Minimarathons

''I'm not fluent in German,'' said astronaut Jerry Ross, who was on this mission. ''Fortunately, most of the international science people work in English anyhow, because you've got all the other languages in Europe that have to find some common language and, fortunately, that's it! I tried to learn some German, but I'm not good in foreign languages to start with and trying to do all the other things I was doing, there wasn't time to learn much German.''

Designated 'Spacelab-D2' (for 'Deutschland'), it was the second in what originally should have been a series of three missions sponsored by the former West Germany. An earlier flight, Spacelab-D1, had been undertaken with great fanfare and success in the autumn of 1985, only a couple of months before the Challenger disaster. Both it and the D2 mission were expected to pave the way for joint US/West German research on Space Station Freedom sometime in the 1990s. However, unlike the three- to six-month stints that astronauts would undertake on the station, Nagel has described week-long Spacelab missions as scientific mini-marathons.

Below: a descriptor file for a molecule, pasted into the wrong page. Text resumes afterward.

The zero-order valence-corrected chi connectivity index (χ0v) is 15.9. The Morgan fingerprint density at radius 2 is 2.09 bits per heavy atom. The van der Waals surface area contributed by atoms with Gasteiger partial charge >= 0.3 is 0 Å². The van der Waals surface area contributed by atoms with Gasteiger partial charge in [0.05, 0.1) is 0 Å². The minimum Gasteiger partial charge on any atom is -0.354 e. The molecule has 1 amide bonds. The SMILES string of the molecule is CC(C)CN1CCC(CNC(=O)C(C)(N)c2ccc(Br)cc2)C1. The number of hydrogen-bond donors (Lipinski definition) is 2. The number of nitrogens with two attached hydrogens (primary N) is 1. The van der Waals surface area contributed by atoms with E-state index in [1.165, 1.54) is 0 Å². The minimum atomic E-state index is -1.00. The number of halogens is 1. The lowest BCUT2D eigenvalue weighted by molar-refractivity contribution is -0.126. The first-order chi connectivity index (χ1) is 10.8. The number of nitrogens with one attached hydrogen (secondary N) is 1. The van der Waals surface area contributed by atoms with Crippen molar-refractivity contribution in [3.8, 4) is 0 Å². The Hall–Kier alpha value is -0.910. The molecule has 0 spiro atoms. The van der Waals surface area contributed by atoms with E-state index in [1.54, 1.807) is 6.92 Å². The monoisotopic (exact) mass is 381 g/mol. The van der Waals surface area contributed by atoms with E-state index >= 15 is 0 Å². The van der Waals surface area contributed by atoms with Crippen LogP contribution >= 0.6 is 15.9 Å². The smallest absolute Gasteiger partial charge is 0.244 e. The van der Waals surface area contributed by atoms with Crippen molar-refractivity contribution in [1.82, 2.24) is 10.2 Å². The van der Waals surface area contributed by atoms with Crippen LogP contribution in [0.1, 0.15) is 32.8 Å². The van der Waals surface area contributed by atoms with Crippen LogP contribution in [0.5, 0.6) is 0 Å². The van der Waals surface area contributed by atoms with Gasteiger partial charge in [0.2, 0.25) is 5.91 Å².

''You want to load them up as much as you reasonably can,'' he said, ''because you want to get as much for your money, but they're like sprints. You go hard at it for a week or 10 days, and you can't do that on [the] space station. You've got to have some time to back off a little bit, because you can't keep a sprint up for a long time.'' Nagel was the only astronaut to fly both Spacelab-D1 and D2 and had experienced firsthand the hectic dual-shift, around-the-clock pace of such missions.

Such a pace would be entirely inappropriate for space station flights and when NASA flew, in succession, seven of its astronauts to the Russian Mir space station in 1995-1998 to gain experience of long-duration missions, the agency came face-to-face with the immense physical and psychological hurdles involved. Several astronauts returned to Earth totally exhausted after what they described as an ''ordeal''. It forced a major rethink of NASA's strategy of sending its astronauts -who had previously trained for intensive, fast-paced one- or two-week-long Shuttle

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